Defending Cisco: A Turn Around For the US and Entire Industry
There seems to be no stopping the negative press and ensuing media pile on, old and new, regarding the problems at Cisco. Some have suggested Cisco is “too big to succeed” while others question whether Cisco is more valuable as a sum of their parts rather than the sum of the whole company. At a time of increasing competition, a changing IT paradigm, and a struggling economy, this faithful IT bellwether is clearly in need of a makeover. However, the stakes are much greater than simply restoring faith in their stock and has broader ramifications for the entire technology sector.
Many have pointed to Cisco’s shutdown of their Pure Digital division, better know as Flip, as proof of Cisco’s failed acquisition strategy. In reality, Flip isn’t a failure and continues to be a favorite amongst families, athletes, and more. Instead, Flip is a victim of Cisco’s need to quickly shed costs while ensuring that the technology does not fall into their competitor’s hands. Additionally, it showcases Cisco’s lack of a coherent consumer strategy and a missed opportunity to capitalize on Flip’s users and its Cloud potential.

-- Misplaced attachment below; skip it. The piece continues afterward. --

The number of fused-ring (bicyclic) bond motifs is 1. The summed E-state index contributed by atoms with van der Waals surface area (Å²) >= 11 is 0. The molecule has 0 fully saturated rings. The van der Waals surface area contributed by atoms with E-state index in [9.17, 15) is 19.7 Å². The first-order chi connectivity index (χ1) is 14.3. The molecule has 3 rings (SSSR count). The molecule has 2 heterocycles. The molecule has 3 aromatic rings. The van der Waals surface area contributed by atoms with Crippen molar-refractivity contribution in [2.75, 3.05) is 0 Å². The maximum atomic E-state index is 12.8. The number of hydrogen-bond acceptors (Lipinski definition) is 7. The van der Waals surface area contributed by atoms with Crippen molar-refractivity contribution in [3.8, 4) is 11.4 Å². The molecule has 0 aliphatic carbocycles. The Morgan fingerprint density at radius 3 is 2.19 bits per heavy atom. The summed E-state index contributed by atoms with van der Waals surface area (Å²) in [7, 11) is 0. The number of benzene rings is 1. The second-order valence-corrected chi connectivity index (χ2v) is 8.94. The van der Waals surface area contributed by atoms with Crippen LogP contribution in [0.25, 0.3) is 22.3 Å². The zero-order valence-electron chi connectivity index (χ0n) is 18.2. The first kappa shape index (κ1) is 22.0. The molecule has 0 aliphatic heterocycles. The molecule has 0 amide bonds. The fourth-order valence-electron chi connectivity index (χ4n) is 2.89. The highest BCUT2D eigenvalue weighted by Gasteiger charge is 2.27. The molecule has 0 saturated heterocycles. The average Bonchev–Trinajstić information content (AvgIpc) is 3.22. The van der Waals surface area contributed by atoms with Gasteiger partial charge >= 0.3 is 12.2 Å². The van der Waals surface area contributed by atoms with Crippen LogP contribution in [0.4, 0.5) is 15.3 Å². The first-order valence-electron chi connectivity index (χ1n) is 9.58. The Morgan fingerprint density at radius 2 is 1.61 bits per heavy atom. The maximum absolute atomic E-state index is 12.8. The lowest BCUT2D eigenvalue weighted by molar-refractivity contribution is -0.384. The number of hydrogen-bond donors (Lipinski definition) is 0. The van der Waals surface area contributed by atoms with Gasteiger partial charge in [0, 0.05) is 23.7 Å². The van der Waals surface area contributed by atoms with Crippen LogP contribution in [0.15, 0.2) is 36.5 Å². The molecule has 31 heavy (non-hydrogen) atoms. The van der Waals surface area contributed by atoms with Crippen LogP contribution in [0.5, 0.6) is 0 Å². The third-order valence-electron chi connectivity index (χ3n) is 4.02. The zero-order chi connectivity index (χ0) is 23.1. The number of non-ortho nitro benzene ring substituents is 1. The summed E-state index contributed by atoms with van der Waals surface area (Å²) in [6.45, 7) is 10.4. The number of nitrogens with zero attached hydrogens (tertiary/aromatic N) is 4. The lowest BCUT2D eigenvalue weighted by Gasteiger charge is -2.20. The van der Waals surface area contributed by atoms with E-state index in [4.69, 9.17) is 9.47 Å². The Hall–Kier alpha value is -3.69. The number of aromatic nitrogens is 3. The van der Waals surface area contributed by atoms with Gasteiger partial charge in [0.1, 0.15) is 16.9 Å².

Others, point to Cisco’s lower than expected margins within their switching products as proof of Cisco’s lack of planning for the eventual EOL/EOS of the Catalyst 6500 Series switches. Developing a successor to the Catalyst 6500 was a daunting task that was fraught with risk; just look how long it took Juniper to develop their EX line of switches. In the end, Cisco developed a heck of a switch with the Nexus 7000 Series. The 7000 Series is a worthy successor to the Catalyst 6500 Series, even if Cisco continues to call them “complimentary”.
Then what’s behind the lower margins? Simple, competitive pressures combined with the dawning of the next generation datacenter architecture and Cloud computing. In the enterprise, Cisco faces ambitions rivals such as Juniper, HP, Arista Networks, and more. In the Cloud, Cisco faces the same competitors plus homegrown products and the rise of OpenFlow. With the dawning of network processors and the rise of Open Source Software within Networking, Cisco is facing a new reality of lower margins and rapid feature development.Continued on the next page